Millions of people are using online social networking sites like Twitter and Facebook to keep in touch with friends. But for people like Minneapolis Mayor R.T. Rybak, acquiring and maintaining online relationships has become part of their jobs.
Rybak is talking to a lot of people. More than 4,000 Twitter users follow him. And Rybak has accumulated 5,000 Facebook friends, which is the limit. Rybak says he's tried to get that number extended, but to no avail. He says it's important to be able to reach as many constituents as possible.
"In these jobs you can get pretty walled-off," he said. "And I've really always made an effort to try to keep the connections before I was mayor, while I'm mayor. And Facebook and Twitter have really helped me do that alot."
Unlike some Twitter and Facebook users, Rybak does not constantly send updates about where he's going or what he's eating. A Twitter follower or Facebook friend of the mayor's may read that Rybak has just been to the Pride parade, or seen a wild turkey while walking around the lake.
The mayor also posts more policy-related items such as the city's falling crime numbers. For non-Twitter or Facebook users, the mayor also keeps a blog and has a YouTube channel.
Rybak says he uses his private phone and computer for personal messaging, and is emphatic that he does not have staff members writing posts for him.
"This is me. When people see Facebook or Twitter, that's me talking to them."
But the online world is not always a friendly place. A few Facebook pages are devoted to criticism of some of the mayor's policies, such as his proposal to dissolve part of the city's civil rights department. There's also a page called "10,000 Citizens Against Mayor RT Rybak."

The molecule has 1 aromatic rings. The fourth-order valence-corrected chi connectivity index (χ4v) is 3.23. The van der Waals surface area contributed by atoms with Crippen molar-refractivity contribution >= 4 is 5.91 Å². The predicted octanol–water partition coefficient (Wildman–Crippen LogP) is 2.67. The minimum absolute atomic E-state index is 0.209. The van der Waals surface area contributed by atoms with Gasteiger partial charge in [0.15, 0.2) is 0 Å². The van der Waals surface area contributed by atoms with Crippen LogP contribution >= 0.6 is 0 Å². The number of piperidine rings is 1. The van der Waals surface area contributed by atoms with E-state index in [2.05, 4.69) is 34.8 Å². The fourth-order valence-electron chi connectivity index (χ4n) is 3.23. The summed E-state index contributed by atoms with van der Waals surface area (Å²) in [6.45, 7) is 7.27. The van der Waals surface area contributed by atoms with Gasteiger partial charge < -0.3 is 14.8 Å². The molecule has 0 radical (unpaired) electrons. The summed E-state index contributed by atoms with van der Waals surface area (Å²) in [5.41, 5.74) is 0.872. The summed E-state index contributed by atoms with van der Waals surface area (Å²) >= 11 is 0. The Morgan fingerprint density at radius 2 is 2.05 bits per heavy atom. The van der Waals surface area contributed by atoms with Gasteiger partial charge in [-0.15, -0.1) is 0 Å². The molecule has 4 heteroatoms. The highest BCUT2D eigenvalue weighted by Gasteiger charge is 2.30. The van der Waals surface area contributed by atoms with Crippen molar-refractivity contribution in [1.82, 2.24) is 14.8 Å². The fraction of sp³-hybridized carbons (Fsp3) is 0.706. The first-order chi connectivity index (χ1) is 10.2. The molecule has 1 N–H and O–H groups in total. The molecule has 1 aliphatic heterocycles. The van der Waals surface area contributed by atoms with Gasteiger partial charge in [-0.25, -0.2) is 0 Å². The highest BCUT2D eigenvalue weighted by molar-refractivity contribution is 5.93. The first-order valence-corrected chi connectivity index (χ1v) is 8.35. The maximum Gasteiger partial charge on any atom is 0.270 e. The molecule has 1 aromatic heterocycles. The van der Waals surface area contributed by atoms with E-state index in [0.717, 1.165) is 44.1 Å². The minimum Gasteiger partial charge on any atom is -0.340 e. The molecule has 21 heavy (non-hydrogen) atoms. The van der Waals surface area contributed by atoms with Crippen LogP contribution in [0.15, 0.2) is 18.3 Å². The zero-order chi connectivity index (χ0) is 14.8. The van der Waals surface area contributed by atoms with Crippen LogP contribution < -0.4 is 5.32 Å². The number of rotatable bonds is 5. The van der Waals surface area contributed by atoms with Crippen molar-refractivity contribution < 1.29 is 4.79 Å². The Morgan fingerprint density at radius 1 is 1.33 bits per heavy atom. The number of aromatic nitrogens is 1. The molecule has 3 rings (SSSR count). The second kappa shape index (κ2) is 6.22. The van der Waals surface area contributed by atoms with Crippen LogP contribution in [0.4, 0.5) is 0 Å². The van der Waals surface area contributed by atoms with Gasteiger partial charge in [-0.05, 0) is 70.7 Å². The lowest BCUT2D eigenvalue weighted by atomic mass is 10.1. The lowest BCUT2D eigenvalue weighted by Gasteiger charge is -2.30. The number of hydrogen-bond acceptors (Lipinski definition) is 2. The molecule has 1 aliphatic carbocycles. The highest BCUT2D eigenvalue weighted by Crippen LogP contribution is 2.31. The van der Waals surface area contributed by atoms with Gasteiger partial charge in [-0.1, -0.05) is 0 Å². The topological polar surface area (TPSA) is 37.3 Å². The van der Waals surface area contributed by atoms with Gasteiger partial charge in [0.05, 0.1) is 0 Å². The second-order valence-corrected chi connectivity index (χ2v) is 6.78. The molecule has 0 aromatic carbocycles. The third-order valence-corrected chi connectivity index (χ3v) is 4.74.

As of Wednesday, the group had 83 members.
Regardless of how people feel about the mayor's policies, few would dispute Rybak's role as an early adapter of networking technology.
Jim Farstad, president of a Minneapolis-based consulting firm called rClient, is one of the thousands of Twitter users following the mayor. He gives the city high marks for expanding the ways it reaches out to citizens.
"We're not leading the pack in all of those areas," he said. "But we're certainly a strong user of those kinds of technologies."
Farstad is working with cities interested in getting federal stimulus money to help them build broadband networks. He uses a smart phone to access email, internet search engines, Twitter and Facebook to make connections with people in other parts of the country doing the same kind of work.
There are advantages to immediate communication and feedback. But there are pitfalls. Farstad says Facebook messages and tweets are, for the most part, permanent.
"And so, you want to be careful. This is not the kind of thing you want to put out at two in the morning after you've had 15 cocktails."
There are other drawbacks to blending business and personal network use. Bridget Cusick, communications director for the Matt Entenza gubernatorial campaign, also follows Rybak on Twitter. She uses online networking sites as a part of her job, and sometimes that can make the work day longer.
Cusick adds she constantly checks her email, Twitter and Facebook accounts because she never wants to be the last one to find out about things -- especially whatever the press and others are saying about her boss.
"Yes, I'm off the clock roughly between the hours of midnight and 7:30 a.m. or something like that," she said. "But, I am somewhat addicted to my handheld device."